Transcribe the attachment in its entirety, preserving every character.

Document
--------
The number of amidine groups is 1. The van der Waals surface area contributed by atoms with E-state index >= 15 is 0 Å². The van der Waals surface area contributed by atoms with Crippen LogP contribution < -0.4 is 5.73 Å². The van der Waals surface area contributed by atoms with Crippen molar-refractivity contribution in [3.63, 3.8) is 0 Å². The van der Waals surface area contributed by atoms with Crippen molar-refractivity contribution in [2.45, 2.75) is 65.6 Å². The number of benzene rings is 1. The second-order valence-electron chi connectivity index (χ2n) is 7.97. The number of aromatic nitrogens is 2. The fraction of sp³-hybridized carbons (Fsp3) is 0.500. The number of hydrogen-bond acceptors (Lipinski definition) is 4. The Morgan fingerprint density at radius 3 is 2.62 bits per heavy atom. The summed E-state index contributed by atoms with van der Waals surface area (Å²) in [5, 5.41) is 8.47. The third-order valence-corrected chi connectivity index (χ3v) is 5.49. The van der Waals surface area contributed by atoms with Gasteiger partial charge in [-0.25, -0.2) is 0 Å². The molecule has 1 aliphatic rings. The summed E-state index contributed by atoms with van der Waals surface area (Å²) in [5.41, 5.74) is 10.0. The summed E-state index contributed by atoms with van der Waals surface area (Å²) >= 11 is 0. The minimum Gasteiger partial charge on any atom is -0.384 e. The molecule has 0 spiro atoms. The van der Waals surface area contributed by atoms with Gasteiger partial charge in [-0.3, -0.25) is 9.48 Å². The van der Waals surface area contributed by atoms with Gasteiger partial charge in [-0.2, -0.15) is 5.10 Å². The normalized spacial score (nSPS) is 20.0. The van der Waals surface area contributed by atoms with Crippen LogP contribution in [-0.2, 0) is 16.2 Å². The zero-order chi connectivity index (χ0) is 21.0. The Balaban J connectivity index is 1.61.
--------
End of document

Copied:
The number of amidine groups is 1. The van der Waals surface area contributed by atoms with E-state index >= 15 is 0 Å². The van der Waals surface area contributed by atoms with Crippen LogP contribution < -0.4 is 5.73 Å². The van der Waals surface area contributed by atoms with Crippen molar-refractivity contribution in [3.63, 3.8) is 0 Å². The van der Waals surface area contributed by atoms with Crippen molar-refractivity contribution in [2.45, 2.75) is 65.6 Å². The number of benzene rings is 1. The second-order valence-electron chi connectivity index (χ2n) is 7.97. The number of aromatic nitrogens is 2. The fraction of sp³-hybridized carbons (Fsp3) is 0.500. The number of hydrogen-bond acceptors (Lipinski definition) is 4. The Morgan fingerprint density at radius 3 is 2.62 bits per heavy atom. The summed E-state index contributed by atoms with van der Waals surface area (Å²) in [5, 5.41) is 8.47. The third-order valence-corrected chi connectivity index (χ3v) is 5.49. The van der Waals surface area contributed by atoms with Gasteiger partial charge in [-0.25, -0.2) is 0 Å². The molecule has 1 aliphatic rings. The summed E-state index contributed by atoms with van der Waals surface area (Å²) in [5.41, 5.74) is 10.0. The summed E-state index contributed by atoms with van der Waals surface area (Å²) >= 11 is 0. The minimum Gasteiger partial charge on any atom is -0.384 e. The molecule has 0 spiro atoms. The van der Waals surface area contributed by atoms with Gasteiger partial charge in [-0.3, -0.25) is 9.48 Å². The van der Waals surface area contributed by atoms with Gasteiger partial charge in [-0.2, -0.15) is 5.10 Å². The normalized spacial score (nSPS) is 20.0. The van der Waals surface area contributed by atoms with Crippen LogP contribution in [-0.2, 0) is 16.2 Å². The zero-order chi connectivity index (χ0) is 21.0. The Balaban J connectivity index is 1.61.